- DCTV at 40: A Media Arts Organization Fights On
The New York City-based media arts center that produces documentary films, provides education courses and has spent decades using the power of the moving image to open eyes and grip hearts, is celebrating its 40th anniversary this week.
- Alan Berliner's 'First Cousin Once Removed'
Berliner’s film ought to resonate in a deeply personal way to anyone who has struggled to remember a lost love, a precious memory, or who has had a family member who experienced dementia in any way. In other words, the film could speak to just about anyone.
- Innocence of Muslims: A Filmmaking Success of the Worst Kind
What can documentary filmmakers learn from the idiocy of no-talent, hate-mongering hacks and the masses that are moved by them?
- Director David France on 'How to Survive a Plague'
Director David France’s documentary is a riveting chronicle of activism around the AIDS crisis and its legacy.
- An Overview of the Docs at TIFF
With the Toronto International Film Festival having kicked off at the end of last week, Tom Roston provides a short list of his must-see docs in the festival this year.
- “2016: Obama's America”: The Most Offensively Funny Movie of the Year
Doc Soup Man Tom Rostron recently saw Dinesh D’Souza’s film, 2016: Obama's America, an unintentionally hilarious denunciation of President Barack Obama.
- The Morgan Spurlock Brand Goes Mainstream with “Inside Man” on CNN
It was no surprise when it was announced last week that Morgan Spurlock, the director of Super Size Me and several other documentaries, has parlayed his brand into a regular show on CNN.
- Do Documentary Filmmakers Deserve Screenwriting Credit?
Documentarians write while preparing a film and editing it, but there's little writing that makes it into many kinds of nonfiction. What do you think?
- My Five Favorite Sports Documentaries
In honor of the 2012 Olympic games, Tom Roston gives us his top five favorite sports documentaries. Did yours make the cut?
- Could More Docs Be Box Office Contenders With Larger Distribution?
Ai Weiwei: Never Sorry, The Imposter, and Searching for Sugar Man have had impressive earnings at the box office recently, which begs the question: could these have been big box office contenders with a larger distribution and marketing campaign?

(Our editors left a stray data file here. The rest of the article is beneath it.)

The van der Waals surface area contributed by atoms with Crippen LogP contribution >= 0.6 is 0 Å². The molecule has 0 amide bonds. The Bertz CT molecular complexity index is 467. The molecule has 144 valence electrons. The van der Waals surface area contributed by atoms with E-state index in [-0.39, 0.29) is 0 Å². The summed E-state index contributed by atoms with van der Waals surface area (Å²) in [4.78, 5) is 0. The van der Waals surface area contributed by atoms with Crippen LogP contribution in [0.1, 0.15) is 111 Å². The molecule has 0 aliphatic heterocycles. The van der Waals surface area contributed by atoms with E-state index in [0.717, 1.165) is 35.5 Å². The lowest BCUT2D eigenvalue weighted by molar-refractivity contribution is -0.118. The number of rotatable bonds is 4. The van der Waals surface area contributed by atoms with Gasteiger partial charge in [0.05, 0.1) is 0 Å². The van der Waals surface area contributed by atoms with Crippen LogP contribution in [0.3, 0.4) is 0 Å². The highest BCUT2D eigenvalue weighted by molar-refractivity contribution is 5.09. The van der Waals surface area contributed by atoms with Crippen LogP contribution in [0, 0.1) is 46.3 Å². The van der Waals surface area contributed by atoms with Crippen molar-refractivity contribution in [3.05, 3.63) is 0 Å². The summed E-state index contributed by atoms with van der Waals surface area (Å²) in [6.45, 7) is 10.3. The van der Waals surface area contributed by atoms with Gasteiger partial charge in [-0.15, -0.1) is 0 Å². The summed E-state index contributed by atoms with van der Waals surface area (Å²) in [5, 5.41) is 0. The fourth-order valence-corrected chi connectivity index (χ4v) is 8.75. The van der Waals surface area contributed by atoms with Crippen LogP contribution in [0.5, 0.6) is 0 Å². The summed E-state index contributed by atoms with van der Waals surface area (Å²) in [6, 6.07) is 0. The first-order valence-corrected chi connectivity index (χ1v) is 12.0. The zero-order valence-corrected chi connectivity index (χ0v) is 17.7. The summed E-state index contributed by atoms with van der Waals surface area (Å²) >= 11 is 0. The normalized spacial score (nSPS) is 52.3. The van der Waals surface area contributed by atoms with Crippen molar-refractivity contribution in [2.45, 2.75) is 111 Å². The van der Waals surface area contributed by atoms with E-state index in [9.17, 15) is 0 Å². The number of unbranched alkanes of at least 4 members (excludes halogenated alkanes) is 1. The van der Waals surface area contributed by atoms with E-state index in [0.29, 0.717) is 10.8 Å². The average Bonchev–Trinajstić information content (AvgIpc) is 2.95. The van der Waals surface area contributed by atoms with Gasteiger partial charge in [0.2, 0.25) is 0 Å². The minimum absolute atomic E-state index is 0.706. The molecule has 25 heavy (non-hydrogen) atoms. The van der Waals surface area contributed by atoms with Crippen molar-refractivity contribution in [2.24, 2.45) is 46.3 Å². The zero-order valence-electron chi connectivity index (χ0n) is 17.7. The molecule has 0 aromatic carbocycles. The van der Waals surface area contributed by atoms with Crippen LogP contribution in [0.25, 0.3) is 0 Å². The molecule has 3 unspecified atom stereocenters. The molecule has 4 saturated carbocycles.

- Director Alison Klayman on 'Ai Weiwei: Never Sorry'
Tom Roston talks with Ai Weiwei: Never Sorry director Alison Klayman about the the artist and his reaction to seeing the film.
- 'The Light in Her Eyes' and the Way Americans View Muslim Women
Doc Soup Man talks to a Muslim woman about the way Americans typically view Muslim women, oppression, and the hijab (headscarf).
- Squishy, Tender Love: Romance in Documentaries
When I set out to write up a list of my favorite romantic documentaries in honor of the airing of Guilty Pleasures on POV, I thought it would be a snap...
- Four Independent-Minded Docs for Independence Day
What’s more patriotic than waving a flag and drinking a Bud? How about baring witness to the struggles of Americans that have made this nation great?
- Giveaway: Win a Pair of Combo Passes to the Inaugural CBGB Festival
Who wants to rock next weekend at the inaugural CBGB festival? Tom Roston will be giving away two Music/Film Combo passes to the festival in NYC!
- Director Jonathan Caouette on 'Walk Away Renee'
Tom Roston talks with Jonathan Caouette, director of 2004's lo-fi phenom, Tarnation, about his new documentary, Walk Away Renee.
- My Reincarnation: The Ultimate Father-Son Story
To me, My Reincarnation is primarily a film about a father and a son. In fact, just following Father’s Day, it brings to mind that this is one of the best documentaries ever made about the father-son relationship.
- Years After a Festival Run, 'U.N. Me' Filmmakers Take a DIY Path to a Theatrical Release
U.N. Me, the first film from director/producers Ami Horowitz and Matt Groff, had a modest festival run starting in 2009. Now, almost three years later, they've raised the money to release the film themselves.